- U.S. government forecast trails estimates by analysts
- Orange-juice futures post their biggest gain since June
Florida’s orange crop will shrink to the lowest in 52 years, the U.S. Department of Agriculture has forecast, as damage from citrus-greening disease persists.
The outlook sent orange-juice futures up the most in four months. In the season ending Sept. 30, Florida will collect 80 million boxes, the lowest since 1964, the USDA said Friday in a report. The projection trailed the estimate of 93.46 million, the average of eight analysts surveyed by Bloomberg. Last season, output was 96.8 million boxes.
“It’s a bullish number,” Fain Shaffer, the president of Infinity Trading Corp. in Indianapolis, said in an e-mail. He predicted 88 million boxes, the closest to the USDA estimate in the Bloomberg survey.
Planted acreage in Florida, the top U.S. grower, has dropped to the lowest since at least 1966 as greening raises costs for farmers and discourages expansion. Urban sprawl and hurricane damage also reduced groves, according to the Florida Department of Citrus.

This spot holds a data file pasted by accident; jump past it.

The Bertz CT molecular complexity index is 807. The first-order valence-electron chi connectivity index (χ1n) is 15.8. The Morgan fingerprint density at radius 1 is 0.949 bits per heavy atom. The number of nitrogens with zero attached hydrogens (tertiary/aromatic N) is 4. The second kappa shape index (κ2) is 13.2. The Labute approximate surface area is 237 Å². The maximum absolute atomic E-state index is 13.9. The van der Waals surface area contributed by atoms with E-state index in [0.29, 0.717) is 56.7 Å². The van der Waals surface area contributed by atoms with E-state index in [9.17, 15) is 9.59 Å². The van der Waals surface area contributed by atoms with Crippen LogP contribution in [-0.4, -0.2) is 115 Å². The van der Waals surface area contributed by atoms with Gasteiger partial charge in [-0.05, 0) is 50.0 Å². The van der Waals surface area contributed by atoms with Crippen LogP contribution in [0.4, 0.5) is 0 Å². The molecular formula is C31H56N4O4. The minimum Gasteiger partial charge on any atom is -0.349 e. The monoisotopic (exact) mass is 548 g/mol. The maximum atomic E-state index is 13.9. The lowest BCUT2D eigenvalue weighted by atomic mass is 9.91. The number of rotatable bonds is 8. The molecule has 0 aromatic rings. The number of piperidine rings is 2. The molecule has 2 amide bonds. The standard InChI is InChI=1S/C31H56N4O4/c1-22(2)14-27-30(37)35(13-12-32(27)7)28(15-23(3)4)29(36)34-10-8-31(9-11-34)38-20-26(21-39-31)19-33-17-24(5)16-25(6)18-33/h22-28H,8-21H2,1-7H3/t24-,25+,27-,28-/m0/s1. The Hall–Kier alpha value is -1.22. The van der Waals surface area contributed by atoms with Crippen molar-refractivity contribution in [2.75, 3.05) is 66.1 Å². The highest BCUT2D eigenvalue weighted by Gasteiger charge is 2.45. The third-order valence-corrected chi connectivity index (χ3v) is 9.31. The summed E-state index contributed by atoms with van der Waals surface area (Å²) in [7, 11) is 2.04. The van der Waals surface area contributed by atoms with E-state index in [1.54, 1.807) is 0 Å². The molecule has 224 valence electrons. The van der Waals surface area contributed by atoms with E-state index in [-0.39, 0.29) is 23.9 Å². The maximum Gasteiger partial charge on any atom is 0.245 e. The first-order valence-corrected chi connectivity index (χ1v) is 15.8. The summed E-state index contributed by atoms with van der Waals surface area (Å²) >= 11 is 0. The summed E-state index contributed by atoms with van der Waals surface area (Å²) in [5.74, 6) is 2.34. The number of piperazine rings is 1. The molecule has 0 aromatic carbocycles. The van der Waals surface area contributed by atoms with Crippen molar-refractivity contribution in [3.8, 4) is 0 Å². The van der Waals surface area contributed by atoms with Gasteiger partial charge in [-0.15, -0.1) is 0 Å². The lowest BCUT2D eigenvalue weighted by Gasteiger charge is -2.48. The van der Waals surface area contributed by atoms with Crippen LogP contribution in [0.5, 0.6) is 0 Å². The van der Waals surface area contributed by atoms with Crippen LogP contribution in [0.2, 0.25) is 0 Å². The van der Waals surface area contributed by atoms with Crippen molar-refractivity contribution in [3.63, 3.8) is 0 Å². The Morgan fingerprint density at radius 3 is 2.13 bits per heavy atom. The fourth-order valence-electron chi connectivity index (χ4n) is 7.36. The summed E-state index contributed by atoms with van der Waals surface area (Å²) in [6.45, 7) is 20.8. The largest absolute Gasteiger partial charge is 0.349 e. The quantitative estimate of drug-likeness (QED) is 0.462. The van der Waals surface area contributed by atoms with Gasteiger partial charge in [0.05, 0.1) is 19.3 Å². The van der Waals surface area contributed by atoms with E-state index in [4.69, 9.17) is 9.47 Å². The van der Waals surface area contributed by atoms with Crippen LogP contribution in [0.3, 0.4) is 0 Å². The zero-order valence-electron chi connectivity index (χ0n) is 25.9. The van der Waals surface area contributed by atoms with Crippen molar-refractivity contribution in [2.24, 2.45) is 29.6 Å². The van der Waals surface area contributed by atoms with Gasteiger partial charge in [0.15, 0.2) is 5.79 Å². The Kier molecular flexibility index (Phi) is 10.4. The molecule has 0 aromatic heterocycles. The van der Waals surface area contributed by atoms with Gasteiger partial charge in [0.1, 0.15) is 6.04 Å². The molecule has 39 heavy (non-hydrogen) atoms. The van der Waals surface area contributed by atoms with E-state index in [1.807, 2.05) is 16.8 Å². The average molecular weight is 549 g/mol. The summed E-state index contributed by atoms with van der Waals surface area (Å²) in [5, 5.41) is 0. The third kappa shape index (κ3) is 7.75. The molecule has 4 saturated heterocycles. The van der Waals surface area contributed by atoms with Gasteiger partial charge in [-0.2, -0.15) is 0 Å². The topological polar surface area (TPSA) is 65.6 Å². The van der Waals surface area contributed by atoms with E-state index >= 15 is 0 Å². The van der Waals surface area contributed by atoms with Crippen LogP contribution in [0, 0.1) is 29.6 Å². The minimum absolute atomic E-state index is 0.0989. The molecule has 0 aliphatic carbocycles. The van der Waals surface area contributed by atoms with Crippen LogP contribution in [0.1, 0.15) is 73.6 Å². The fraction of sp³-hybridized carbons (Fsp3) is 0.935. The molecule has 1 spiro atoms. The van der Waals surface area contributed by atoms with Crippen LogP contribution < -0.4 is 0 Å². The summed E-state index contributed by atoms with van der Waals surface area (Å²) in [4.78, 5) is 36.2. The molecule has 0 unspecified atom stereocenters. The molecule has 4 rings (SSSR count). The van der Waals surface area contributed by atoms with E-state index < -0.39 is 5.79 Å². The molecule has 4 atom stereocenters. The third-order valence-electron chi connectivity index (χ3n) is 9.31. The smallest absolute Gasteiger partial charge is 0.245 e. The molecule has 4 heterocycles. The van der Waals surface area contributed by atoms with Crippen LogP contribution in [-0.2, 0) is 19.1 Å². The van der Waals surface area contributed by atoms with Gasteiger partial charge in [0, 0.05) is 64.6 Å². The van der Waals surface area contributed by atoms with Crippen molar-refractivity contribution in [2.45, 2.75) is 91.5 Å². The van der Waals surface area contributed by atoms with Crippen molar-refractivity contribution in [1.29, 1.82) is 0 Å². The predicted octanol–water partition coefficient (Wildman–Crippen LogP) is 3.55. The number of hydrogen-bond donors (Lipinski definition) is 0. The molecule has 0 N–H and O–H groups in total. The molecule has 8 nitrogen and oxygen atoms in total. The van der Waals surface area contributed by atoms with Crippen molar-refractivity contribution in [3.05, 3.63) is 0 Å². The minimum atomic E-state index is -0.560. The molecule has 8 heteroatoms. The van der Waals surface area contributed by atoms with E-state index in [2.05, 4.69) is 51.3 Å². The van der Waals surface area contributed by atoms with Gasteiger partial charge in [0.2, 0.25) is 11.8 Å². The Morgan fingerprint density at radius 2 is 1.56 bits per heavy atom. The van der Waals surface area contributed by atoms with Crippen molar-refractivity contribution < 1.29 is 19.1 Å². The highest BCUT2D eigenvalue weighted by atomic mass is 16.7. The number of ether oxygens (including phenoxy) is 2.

Orange juice for November delivery jumped 4.8 percent to settle at $1.159 a pound on ICE Futures U.S. in New York, the biggest increase for a most-active contract since June 8. The commodity capped five straight gains, the longest rally since June 11.
Through Thursday, futures tumbled 21 percent this year because of sluggish beverage demand. A box weighs 90 pounds or 41 kilograms.
Citrus greening, spread by the Asian citrus psyllids bug and first discovered in Florida in 2005, has triggered the loss of an estimated 100,000 acres and $3.6 billion in state revenues since 2007, the University of Florida has said. The disease causes fruit to shrivel and drop from trees.
“We are in a challenging time with severe disease pressure, but Florida growers continue to be the best producers in the world,” Michael W. Sparks, the executive vice president and chief executive officer of Florida Citrus Mutual, the state’s largest grower organization, said in an e-mail.